National identity is a group or an individual's collective characteristics by which they are known and recognise themselves with respect to the country they live in or have other ties with. More specifically, literature often refers to patriotism and nationalism attitudes. Patriotism can be defined as one's love of his country (Berns, 1997). Nationalism, on the other hand, is the exalting of one's country and its culture above all others. The difference between the two terms can be distinguished by an individual who is very patriotic (loves one's country) yet possesses weaker nationalism (does not glorify his country above other countries).
Current literature has accounted for countries where citizens are presented with two different national identities, for their state and for their nation. For these countries, literature has proposed that there exists a continuum representing a citizen's national identity status (Billiet et al, 2003). On one end of this continuum are citizens who exclusively identify with their national entity (eg. Australia) and on the other end are citizens who exclusively identify with their subnational entity (eg. Queensland). The continuum representing Australians is illustrated below in Figure 1.
Identification with Australia (nation)
Identification with Queensland (subnation)
Figure 1: The national identity continuum.
Those who identify with both national entities, Australia and Queensland, are located somewhere in the middle of the continuum. These citizens can be described as having a multiple national identity. Billiet et al (2003), in a study of Belgium, found that the continuum not only measured direction of national identity, but also intensity of national identity. Citizens located on either extremes of the continuum had high patriotism for their nation or subnation, whereas citizens in the middle had weak identification with both, their nation and subnation. The research further found that the patriots tended to hold more negative attitudes toward people and ideas outside of their nation or subnation.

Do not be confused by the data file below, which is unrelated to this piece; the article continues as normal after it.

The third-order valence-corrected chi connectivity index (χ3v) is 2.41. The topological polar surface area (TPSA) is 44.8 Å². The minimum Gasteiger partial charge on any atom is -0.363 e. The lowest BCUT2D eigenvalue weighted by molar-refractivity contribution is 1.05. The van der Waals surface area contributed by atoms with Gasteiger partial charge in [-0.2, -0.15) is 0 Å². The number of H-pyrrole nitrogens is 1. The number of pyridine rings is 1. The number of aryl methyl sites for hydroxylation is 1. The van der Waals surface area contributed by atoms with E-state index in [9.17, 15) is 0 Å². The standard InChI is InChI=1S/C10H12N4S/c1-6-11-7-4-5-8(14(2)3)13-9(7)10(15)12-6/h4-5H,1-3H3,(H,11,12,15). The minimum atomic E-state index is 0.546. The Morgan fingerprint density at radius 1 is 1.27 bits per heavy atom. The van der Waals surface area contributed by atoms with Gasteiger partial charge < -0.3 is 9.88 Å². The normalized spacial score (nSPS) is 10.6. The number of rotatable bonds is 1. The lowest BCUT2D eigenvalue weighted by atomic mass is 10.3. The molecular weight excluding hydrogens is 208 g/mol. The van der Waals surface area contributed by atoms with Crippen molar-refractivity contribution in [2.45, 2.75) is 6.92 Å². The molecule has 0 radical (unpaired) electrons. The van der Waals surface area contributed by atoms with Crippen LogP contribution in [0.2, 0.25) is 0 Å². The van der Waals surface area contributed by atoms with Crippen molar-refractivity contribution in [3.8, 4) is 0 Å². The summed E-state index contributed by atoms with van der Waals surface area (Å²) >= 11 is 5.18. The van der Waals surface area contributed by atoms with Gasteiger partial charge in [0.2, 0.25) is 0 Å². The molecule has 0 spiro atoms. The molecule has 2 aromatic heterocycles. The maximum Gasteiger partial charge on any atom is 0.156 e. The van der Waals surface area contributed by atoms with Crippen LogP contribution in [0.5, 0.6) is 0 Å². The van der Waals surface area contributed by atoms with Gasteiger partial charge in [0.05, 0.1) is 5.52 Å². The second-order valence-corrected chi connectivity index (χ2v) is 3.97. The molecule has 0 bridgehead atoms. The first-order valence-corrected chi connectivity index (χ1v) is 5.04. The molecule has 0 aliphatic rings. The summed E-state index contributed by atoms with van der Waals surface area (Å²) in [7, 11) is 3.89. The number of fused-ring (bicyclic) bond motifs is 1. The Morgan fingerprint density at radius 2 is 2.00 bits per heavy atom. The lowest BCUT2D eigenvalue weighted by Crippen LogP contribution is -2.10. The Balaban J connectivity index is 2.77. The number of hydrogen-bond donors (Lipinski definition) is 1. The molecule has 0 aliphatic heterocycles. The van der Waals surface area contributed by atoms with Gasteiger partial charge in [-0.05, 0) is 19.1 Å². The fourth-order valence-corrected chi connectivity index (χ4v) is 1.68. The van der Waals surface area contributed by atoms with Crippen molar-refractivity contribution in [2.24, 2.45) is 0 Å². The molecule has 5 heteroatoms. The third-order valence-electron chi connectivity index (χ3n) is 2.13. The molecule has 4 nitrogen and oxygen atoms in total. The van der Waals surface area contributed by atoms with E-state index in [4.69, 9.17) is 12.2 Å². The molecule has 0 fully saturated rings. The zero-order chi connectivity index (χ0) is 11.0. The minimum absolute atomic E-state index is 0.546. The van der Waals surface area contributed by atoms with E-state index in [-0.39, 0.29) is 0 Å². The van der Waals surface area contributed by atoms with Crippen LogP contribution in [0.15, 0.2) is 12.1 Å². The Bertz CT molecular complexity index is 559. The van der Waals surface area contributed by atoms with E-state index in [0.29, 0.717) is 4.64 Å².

This may in part explain why Australian states have shown 'parochialism' in terms of their attitudes to beer brands. In general, Victorians prefer Victoria Bitter, Queenslanders prefer Castlemaine (XXXX), New South Welshmen prefer Tooheys, South Australians prefer Coopers, Western Australians prefer Swan, and Tasmanians prefer Cascade. Applying the above notions, an individual's patriotism and nationalism to his subnation may bring about a negative attitude to foreign beer from other states.
Not only does this idea show attitudinal loyalty among Australian states, but also behavioural loyalty. Figure 2 shows that consumers with real loyalty have purchase behaviours backed by high attitudinal loyalty and high behavioural loyalty. So not only must a customer have a patriotic attitude to his state and thus positive attitude...